But denial that prevents patients from seeking treatment or leads to misuse of alcohol or drugs becomes a maladaptive or harmful response. A woman who finds a lump in her breast and ignores it misses the benefit of an early diagnosis and best chance for a cure. Denying the consequences of smoking or staying in an abusive relationship can jeopardize long-term health.

We use the ‘gradual adjustment’ facility instinctively to deny we have problems. Especially with alcohol because alcohol is something that may have become a good friend to relieve stress and emotional pain.

It all comes down to finding a healthy balance. When faced with an overwhelming turn of events, people can benefit from taking some time to adjust. But that doesn’t change the facts of the situation. A counselor, psychologist or general practitioner can help those stuck in denial find healthy ways of coping that will sustain overall health and well-being.

What is your experience, observations with denial?

Adapted from a story at the Mayo Clinic

PRAYER and MEDITATION FORMULA

Prayer can be a relief and comfort. Some basic ideas about practicing prayer are;

When –
Daily: Prayer works best on our mind and body when it’s cumulative. Daily prayer is a good idea.

At Days Beginning: We begin first thing in the morning. We ask “a Power greater than ourselves” to direct our thinking during the day ahead. Especially important is being willing to let go of self-pity (depression and victimization), dishonesty (mostly within self and with others, but also with money), and selfishness.

At Days ending: Before going to sleep, we review our mental life for that day, looking for traces of resentment or fear – especially rationalizing or justifying our behavior out of fear or resentment.

In addition, we plan to make any necessary apologies or amends during the 24 hours ahead.

Here it is crucial to avoid “worry, remorse, or morbid reflection.

We ask questions: What more do you want to say? Where shall I go now? What shall I do next? What do you want from me God?

Pray for self and others: Pray for others as well as for yourself. This is not simply an admonition not to be selfish; rather, the force of your actions is too powerful to be directed inside only.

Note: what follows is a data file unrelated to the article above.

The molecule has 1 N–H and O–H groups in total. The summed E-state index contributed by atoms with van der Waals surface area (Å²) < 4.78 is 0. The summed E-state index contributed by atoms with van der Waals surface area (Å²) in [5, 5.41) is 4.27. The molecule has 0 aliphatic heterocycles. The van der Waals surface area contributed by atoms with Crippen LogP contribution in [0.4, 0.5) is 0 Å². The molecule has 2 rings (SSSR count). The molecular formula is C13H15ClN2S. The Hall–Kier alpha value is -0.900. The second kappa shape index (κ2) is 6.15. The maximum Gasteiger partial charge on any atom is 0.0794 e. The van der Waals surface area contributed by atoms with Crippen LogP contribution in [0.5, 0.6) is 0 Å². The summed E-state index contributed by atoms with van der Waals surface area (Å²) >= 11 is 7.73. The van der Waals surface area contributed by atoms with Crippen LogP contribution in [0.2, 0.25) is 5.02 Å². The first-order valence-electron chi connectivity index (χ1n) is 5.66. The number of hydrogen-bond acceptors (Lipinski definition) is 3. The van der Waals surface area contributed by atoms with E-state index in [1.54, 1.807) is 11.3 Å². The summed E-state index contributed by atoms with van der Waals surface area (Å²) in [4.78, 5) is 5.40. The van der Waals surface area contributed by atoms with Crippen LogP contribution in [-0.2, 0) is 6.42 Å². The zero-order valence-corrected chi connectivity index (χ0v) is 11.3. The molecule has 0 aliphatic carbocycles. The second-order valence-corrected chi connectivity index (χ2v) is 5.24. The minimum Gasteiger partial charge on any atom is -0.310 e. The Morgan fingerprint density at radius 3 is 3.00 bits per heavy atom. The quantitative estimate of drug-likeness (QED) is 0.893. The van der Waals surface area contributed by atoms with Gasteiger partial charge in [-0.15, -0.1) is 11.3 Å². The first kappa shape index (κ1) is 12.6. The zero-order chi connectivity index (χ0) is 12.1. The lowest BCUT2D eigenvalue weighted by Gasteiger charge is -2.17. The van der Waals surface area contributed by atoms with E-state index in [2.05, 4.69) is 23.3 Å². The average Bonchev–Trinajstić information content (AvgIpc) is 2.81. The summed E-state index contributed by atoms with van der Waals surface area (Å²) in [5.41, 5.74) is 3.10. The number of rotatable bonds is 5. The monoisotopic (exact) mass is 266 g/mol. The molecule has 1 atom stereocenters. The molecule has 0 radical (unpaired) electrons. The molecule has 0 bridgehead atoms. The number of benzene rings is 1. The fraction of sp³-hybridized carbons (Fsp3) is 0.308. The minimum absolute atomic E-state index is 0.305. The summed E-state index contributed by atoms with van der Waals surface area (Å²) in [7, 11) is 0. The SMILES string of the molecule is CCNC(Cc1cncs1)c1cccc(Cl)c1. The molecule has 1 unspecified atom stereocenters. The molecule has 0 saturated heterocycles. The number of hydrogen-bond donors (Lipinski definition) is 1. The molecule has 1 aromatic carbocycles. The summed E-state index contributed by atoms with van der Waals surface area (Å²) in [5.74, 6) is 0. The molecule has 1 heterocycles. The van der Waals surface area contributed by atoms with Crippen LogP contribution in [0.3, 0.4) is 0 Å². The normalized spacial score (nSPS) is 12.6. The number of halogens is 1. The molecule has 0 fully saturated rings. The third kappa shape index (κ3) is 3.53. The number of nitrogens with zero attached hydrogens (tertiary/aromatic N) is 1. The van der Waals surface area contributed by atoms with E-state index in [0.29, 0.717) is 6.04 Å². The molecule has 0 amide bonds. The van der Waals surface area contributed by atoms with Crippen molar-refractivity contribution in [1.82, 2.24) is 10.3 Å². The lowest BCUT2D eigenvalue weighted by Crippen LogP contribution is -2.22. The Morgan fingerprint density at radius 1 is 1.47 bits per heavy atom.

By including those you care about in your prayers, you are solidifying the bonds between you.

Style –
The collaborative style: Here, God is the co-pilot. You talk to God, listen, consult, and the responsibility for solving a problem is shared.

Collaborators gain the most from their spiritual coping. They get a strong sense of spiritual support from God. A crisis becomes an opportunity to grow spiritually, to learn more about your life and God.

The deferring style: We leave our problems fully to God. It’s a good response to a situation when it’s truly out of your hands. But it’s not helpful if people use it to sidestep their own responsibility. ‘Let go, let God’

The self-directing style: You’re in charge. God gave us the resources to solve our problems and now it’s up to us to handle them.

We aren’t really looking to God for help, either because they just don’t think it’s God’s place to solve their problems or because they’re cynical.

This style works well when seeking the power of the Higher Power if we really know what to do.

Petitions and inward communication: It is either a petition to God or, in its wider sense, is inward communication with your real self. In either case, the ultimate result is the same.